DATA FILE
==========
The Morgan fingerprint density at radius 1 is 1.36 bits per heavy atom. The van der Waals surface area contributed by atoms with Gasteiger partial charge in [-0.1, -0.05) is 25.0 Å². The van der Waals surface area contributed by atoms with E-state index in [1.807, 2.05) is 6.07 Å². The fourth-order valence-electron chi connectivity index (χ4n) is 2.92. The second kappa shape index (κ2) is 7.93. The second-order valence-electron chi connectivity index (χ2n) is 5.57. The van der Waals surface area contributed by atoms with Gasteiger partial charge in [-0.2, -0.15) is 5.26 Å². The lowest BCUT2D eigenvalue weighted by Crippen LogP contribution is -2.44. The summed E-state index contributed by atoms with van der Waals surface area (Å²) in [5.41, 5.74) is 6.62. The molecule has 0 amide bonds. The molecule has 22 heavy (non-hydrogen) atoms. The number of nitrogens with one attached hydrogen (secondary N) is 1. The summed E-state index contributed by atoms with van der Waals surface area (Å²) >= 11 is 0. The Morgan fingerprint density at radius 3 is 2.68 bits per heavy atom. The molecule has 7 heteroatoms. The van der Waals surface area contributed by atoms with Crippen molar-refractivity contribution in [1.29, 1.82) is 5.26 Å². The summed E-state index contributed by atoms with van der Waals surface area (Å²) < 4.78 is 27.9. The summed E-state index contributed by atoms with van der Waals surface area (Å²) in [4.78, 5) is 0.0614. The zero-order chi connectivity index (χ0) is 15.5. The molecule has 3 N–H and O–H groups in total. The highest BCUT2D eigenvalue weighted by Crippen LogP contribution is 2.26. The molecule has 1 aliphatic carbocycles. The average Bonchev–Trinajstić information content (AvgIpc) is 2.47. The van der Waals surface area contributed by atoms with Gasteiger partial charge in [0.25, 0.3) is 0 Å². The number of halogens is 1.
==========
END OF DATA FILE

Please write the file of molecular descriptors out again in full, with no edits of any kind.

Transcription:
The Morgan fingerprint density at radius 1 is 1.36 bits per heavy atom. The van der Waals surface area contributed by atoms with Gasteiger partial charge in [-0.1, -0.05) is 25.0 Å². The van der Waals surface area contributed by atoms with E-state index in [1.807, 2.05) is 6.07 Å². The fourth-order valence-electron chi connectivity index (χ4n) is 2.92. The second kappa shape index (κ2) is 7.93. The second-order valence-electron chi connectivity index (χ2n) is 5.57. The van der Waals surface area contributed by atoms with Gasteiger partial charge in [-0.2, -0.15) is 5.26 Å². The lowest BCUT2D eigenvalue weighted by Crippen LogP contribution is -2.44. The summed E-state index contributed by atoms with van der Waals surface area (Å²) in [5.41, 5.74) is 6.62. The molecule has 0 amide bonds. The molecule has 22 heavy (non-hydrogen) atoms. The number of nitrogens with one attached hydrogen (secondary N) is 1. The summed E-state index contributed by atoms with van der Waals surface area (Å²) >= 11 is 0. The Morgan fingerprint density at radius 3 is 2.68 bits per heavy atom. The molecule has 7 heteroatoms. The van der Waals surface area contributed by atoms with Crippen molar-refractivity contribution in [1.29, 1.82) is 5.26 Å². The summed E-state index contributed by atoms with van der Waals surface area (Å²) < 4.78 is 27.9. The summed E-state index contributed by atoms with van der Waals surface area (Å²) in [4.78, 5) is 0.0614. The zero-order chi connectivity index (χ0) is 15.5. The molecule has 3 N–H and O–H groups in total. The highest BCUT2D eigenvalue weighted by Crippen LogP contribution is 2.26. The molecule has 1 aliphatic carbocycles. The average Bonchev–Trinajstić information content (AvgIpc) is 2.47. The van der Waals surface area contributed by atoms with Gasteiger partial charge in [0.25, 0.3) is 0 Å². The number of halogens is 1.